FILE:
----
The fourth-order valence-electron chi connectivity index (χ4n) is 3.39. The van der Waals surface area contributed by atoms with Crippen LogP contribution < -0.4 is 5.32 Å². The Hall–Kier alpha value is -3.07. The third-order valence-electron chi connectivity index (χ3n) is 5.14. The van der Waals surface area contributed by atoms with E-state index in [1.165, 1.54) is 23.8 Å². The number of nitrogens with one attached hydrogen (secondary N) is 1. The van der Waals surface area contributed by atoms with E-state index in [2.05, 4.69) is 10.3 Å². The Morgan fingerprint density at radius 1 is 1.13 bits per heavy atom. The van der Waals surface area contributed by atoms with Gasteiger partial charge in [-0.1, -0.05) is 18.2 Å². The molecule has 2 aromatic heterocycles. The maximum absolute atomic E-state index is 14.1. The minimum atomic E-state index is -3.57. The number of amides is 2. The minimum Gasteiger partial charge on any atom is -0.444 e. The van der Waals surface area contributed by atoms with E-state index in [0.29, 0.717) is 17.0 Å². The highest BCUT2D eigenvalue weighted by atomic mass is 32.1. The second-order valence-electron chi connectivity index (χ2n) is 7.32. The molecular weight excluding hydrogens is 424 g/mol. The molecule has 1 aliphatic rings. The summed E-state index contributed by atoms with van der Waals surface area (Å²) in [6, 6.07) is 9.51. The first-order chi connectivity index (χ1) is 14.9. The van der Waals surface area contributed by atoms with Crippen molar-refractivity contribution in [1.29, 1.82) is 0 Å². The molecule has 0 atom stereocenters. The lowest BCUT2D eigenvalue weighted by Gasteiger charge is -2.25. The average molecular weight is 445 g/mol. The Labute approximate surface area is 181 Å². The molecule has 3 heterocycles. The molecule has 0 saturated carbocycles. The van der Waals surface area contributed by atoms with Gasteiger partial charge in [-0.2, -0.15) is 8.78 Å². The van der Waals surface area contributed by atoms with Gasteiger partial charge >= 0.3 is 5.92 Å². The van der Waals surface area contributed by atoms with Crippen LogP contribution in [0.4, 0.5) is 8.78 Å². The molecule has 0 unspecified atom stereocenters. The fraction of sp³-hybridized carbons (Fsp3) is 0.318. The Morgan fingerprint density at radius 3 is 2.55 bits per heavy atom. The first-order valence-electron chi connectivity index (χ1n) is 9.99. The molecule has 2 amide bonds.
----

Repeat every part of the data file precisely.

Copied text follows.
The fourth-order valence-electron chi connectivity index (χ4n) is 3.39. The van der Waals surface area contributed by atoms with Crippen LogP contribution < -0.4 is 5.32 Å². The Hall–Kier alpha value is -3.07. The third-order valence-electron chi connectivity index (χ3n) is 5.14. The van der Waals surface area contributed by atoms with E-state index in [1.165, 1.54) is 23.8 Å². The number of nitrogens with one attached hydrogen (secondary N) is 1. The van der Waals surface area contributed by atoms with E-state index in [2.05, 4.69) is 10.3 Å². The Morgan fingerprint density at radius 1 is 1.13 bits per heavy atom. The van der Waals surface area contributed by atoms with Gasteiger partial charge in [-0.1, -0.05) is 18.2 Å². The molecule has 2 aromatic heterocycles. The maximum absolute atomic E-state index is 14.1. The minimum atomic E-state index is -3.57. The number of amides is 2. The minimum Gasteiger partial charge on any atom is -0.444 e. The van der Waals surface area contributed by atoms with E-state index in [0.29, 0.717) is 17.0 Å². The highest BCUT2D eigenvalue weighted by atomic mass is 32.1. The second-order valence-electron chi connectivity index (χ2n) is 7.32. The molecular weight excluding hydrogens is 424 g/mol. The molecule has 1 aliphatic rings. The summed E-state index contributed by atoms with van der Waals surface area (Å²) in [6, 6.07) is 9.51. The first-order chi connectivity index (χ1) is 14.9. The van der Waals surface area contributed by atoms with Crippen molar-refractivity contribution in [1.29, 1.82) is 0 Å². The molecule has 0 atom stereocenters. The lowest BCUT2D eigenvalue weighted by Gasteiger charge is -2.25. The average molecular weight is 445 g/mol. The Labute approximate surface area is 181 Å². The molecule has 3 heterocycles. The molecule has 0 saturated carbocycles. The van der Waals surface area contributed by atoms with Gasteiger partial charge in [-0.2, -0.15) is 8.78 Å². The van der Waals surface area contributed by atoms with Gasteiger partial charge >= 0.3 is 5.92 Å². The van der Waals surface area contributed by atoms with Crippen LogP contribution in [0.4, 0.5) is 8.78 Å². The molecule has 0 unspecified atom stereocenters. The fraction of sp³-hybridized carbons (Fsp3) is 0.318. The Morgan fingerprint density at radius 3 is 2.55 bits per heavy atom. The first-order valence-electron chi connectivity index (χ1n) is 9.99. The molecule has 2 amide bonds.